• This one merits the confession label: Four Weddings has gone from treadmill fodder to the DVR's "record all new episodes" list (we recently got one for free for a few months as part of a new package...I'm telling myself I'll have no problem giving it up). The only other shows on the list are Once Upon a Time and How I Met Your Mother...the former since it's my fav and I don't want to deal with the On Demand hiccups and the latter because it's the only show I watch first-run that isn't offered On Demand.
  • I really want to kick back up my reading. I've actually got a decent "to read" pile..not a bad thing on its own, but I want to catch up with my advance reader's reviews and feel a bit guilty being behind.  The pain is definitely a factor's been pretty awful and interferes with my ability to focus as well as I'd like (and is also why I haven't kept my promise to myself to blog more, especially about things other than pain).
  • Welcome to January where the holiday ads end and the ads for weight-loss, smoking cessation, and tax services begin. At least I haven't seen an ad for Valentine's Day yet....though the stores switched over on Dec 26.
  • Speaking of V-Day -- I got Teddy MM (which sounds less odd when I actually use MM's name instead of his moniker) for V-Day in 2011. We'd only been dating about six weeks. I actually opened the package a few days early since I was visiting when the box showed up and it had the company name pretty prominently so it was clear it was a stuffed animal. The kinda corny, kinda sweet part: I don't think I've slept a single night without it since.
  • Okay, I just realized that's not 100% true....there were a couple nights where Real MM and I'm an oddball and don't want items from someone around when I'm really upset. I may have also thrown both Teddy and Elly MM (an elephant from a crane machine) on the floor as a sign of my angry mood.
  • We recently tried out an ice cream maker we got while holiday shopping (funny how things end up in one's cart that aren't actually gifts).  MM tried a dairy-free batch first and we weren't fans but we did a regular ice cream for the second batch and it ended up quite yummy.  We did, however, have to put it in the freezer to get it a better consistency since it wasn't nearly frozen enough when we first made it despite having the bowl in the freezer for more than the needed twelve hours.  Any suggestions?  It's just a small machine...the batch we made was only two servings and the included recipes seem to be between two and four servings each. 
  • I've mentioned it before, but the Roomba is among the best choices we've made (I asked for it as a gift from my Mom for both of us and suggested it could count for my b-day too since it was pricey).  I can't help much with household chores and it saves MM from having to work more than full-time and come home to too many chores.  It is also more amusing than it should be to watch "the puppy" run about.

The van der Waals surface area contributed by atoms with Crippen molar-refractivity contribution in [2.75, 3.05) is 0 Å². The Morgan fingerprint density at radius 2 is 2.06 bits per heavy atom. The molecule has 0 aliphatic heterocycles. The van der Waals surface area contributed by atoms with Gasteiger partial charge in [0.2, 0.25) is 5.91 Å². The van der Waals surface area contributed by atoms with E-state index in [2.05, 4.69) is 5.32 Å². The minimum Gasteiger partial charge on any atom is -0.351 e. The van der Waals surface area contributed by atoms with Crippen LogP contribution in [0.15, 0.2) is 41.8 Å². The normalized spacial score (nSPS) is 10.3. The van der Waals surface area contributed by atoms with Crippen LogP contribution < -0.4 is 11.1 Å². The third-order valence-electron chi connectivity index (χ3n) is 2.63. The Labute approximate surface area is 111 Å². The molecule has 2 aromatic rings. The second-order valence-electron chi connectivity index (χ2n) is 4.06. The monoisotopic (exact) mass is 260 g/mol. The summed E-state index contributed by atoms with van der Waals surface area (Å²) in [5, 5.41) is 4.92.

Tuesday, January 1, 2013

Taking the Lead

I confess...I don't "do" resolutions.  I've grumbled on that before and feel no need to elaborate,  This isn't a true resolution, but it is a goal.  It is a goal I'd love to meet in 2013 but that might take a bit longer.  So, what is this goal (or maybe "hope" is a better word)?

Initially I had a long-winded ramble here about the past month and a half, but it isn't necessary.  In truth, it has been a stretch of "busy for me" weeks that might seem normal to someone else.  Some of the days might even qualify as simple, with the major tasks being a trip to the store and a couple hours of cookie baking.  I've lived a normal life, but not the life I'm currently able to lead.  And I'm hurting.  More than the normal hurting.  It is abundantly clear that I cannot live that life.  My life, for now, means spending most days in bed, conserving energy in order to have a decent dinner date with MM, and saying no to trips I'd like to (and should) make.

I've come to realize that the entire experience has one underlying theme (NB: I struggled b/w theme and mantra) -- My body takes the lead. 

When I consider an invitation, I start by considering my body and whether it could handle the plan.  This doesn't reject ALL plans that it can't handle, but those have to have a strong reason like a wedding or a serious health incident.  Even then, my body influences how I go about the event, planning rest and medication schedules.  I also need to plan a rest period (even beyond my normal rest mode) after the event ends -- it's typically a one-to-one ratio with one total rest day for each day I lived a semi-normal life. 

My goal? For my body to follow, to support, to permit.  I aspire to one day let my mind, my soul, my spirit, my true "Me" take the lead.  I hope to be me-driven, not body-driven.  It'll take time, probably another round of surgery followed by both TLC (a challenge in itself) and a lot of work.  But I WILL get there.